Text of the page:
Leveraging Digital Pathology for Cancer Research and Precision Medicine: NCI Requests Input on the Development of an Imaging Data Commons

Marilyn M. Bui, MD, PhD; Moffitt Cancer Center and Stephen D. Jett, PhD; National Cancer Institute

One of the advantages of digital pathology and whole slide imaging is to enable sharing of pathology images to eliminate the limitation inherited by microscope, location, and time using conventional glass slides. The second advantage is within the power of image analysis which has shown it boundless opportunities. Molecular pathology has enriched the tool box for pathologists and scientists to investigate the diagnostic, prognostic and predictive factors of diseases, especially cancer.  With the advancement of digital pathology and computer assisted artificial intelligent technology, it is inevitable that digital health will play an important role in the strategic planning of cancer research and precision medicine delivery.

At my home institution Moffitt Cancer Center (https://www.moffitt.org), which is a NIH/NCI designated comprehensive cancer center in Florida, digital pathology is used every day in cancer research, education and patient care. Digital images connect radiologists, pathologists, other subspecialty physicians and scientists in the discovery of novel cancer biomarkers and treatment modalities.  There are collaborative initiatives established among cancer institutions/hospitals to build information sharing network nationally. It is timely that these initiatives begin to take a closer look of digital pathology, whole slide imaging and artificial intelligence to lavage this powerful tool to augment cancer research and precision medicine delivery.

As a member of Digital Pathology Association, you are welcome to response to the NCI Requests Input on the Development of an Imaging Data Commons, see below.

In 2016, a Blue Ribbon Panel (BRP) was established, as part of the Beau Biden Cancer Moonshot, to make key recommendations that would support the Moonshot goals of accelerating progress in cancer research and breaking down barriers to developing new treatments.  The Enhanced Data Sharing Working group of the BRP recommended the development of a National Cancer Data Ecosystem to address the “lack of searchable and interconnected data repositories with associated tools and services.”  This Ecosystem would “collect, share, and interconnect a broad array of large datasets,” and provide the necessary tools to “contribute and analyze data.”

NCI will play an important role in supporting development of such an Ecosystem, providing components that allow for access to and sharing of consistent and harmonized cancer research data. To that end, the NCI has launched a series of initiatives to create an NCI Cancer Research Data Commons (CRDC), which will become a key contribution to this Ecosystem. The Genomic Data Commons and the Cancer Genomics Cloud Resources define some of the core elements required for development of a CRDC.  The vision for the CRDC is a virtual, expandable infrastructure that provides secure access to diverse data types, allowing users to analyze, share, and store results, leveraging the storage and elastic compute of the cloud.  One of those data types is imaging.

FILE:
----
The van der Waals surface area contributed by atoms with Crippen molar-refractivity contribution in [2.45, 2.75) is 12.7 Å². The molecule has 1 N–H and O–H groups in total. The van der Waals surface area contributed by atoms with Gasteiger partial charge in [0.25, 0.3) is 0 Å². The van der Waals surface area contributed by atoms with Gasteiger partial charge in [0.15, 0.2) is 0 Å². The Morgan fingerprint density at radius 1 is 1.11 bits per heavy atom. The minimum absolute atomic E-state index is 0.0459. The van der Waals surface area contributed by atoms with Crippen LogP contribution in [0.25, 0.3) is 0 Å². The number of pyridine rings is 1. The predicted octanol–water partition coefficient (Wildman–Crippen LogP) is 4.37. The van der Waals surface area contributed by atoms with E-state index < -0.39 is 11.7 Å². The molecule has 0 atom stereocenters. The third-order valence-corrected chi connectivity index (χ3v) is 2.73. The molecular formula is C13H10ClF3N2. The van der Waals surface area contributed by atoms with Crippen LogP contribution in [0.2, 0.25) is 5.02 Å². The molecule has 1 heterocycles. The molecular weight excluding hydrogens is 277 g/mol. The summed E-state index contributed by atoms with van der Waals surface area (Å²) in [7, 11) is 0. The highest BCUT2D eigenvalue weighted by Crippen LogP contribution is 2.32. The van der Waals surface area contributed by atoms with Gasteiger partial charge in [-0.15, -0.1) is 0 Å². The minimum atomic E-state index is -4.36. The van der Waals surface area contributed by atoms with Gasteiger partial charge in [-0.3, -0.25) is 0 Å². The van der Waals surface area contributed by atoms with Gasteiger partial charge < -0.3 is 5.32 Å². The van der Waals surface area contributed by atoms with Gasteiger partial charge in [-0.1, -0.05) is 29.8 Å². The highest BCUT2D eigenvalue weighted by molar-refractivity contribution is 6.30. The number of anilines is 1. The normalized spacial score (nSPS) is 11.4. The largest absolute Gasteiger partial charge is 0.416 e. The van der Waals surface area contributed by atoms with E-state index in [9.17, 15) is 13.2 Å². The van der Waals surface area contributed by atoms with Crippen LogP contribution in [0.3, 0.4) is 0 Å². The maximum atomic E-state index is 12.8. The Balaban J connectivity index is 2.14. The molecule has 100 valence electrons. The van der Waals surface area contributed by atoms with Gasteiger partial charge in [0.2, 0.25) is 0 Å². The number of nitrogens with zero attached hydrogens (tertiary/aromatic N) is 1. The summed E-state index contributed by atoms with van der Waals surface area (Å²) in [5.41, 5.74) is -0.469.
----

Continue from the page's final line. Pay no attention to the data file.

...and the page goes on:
As highlighted in a previous blog post, images and the data contained within and associated with them play significant roles in research, diagnosis, and treatment of cancer.  To support the integration of imaging data in cancer research, the NCI is initiating the development of an Imaging Data Commons (IDC), a data node of the CRDC.

Input from the imaging community will be crucial to the development of an IDC that meets the community’s needs.  To gather that input and feedback, the NIH has issued a Request for Information (RFI) NOT-CA-18-060 Input on Development of the NCI Imaging Data Commons.

We are interested in learning more about:

  • Who are the potential users of an Imaging Data Commons?
  • What are the primary uses of imaging data for the cancer research community (generation, analysis, training sets, etc.)?
  • What computing resources are necessary for analysis, visualization, sharing, and feature mining of imaging data?
  • What are the imaging community’s views on cloud and scalable computing resources?

We invite input from all who foresee that the IDC could facilitate their work.  Expected contributors include, but are not limited to, basic researchers, computer scientists, tool developers, data scientists, bioinformaticians, and clinicians.

Responses are due May 4, 2018.  Please send responses, as well as any questions pertaining to the RFI, to NCIIDCRFI@mail.nih.gov.

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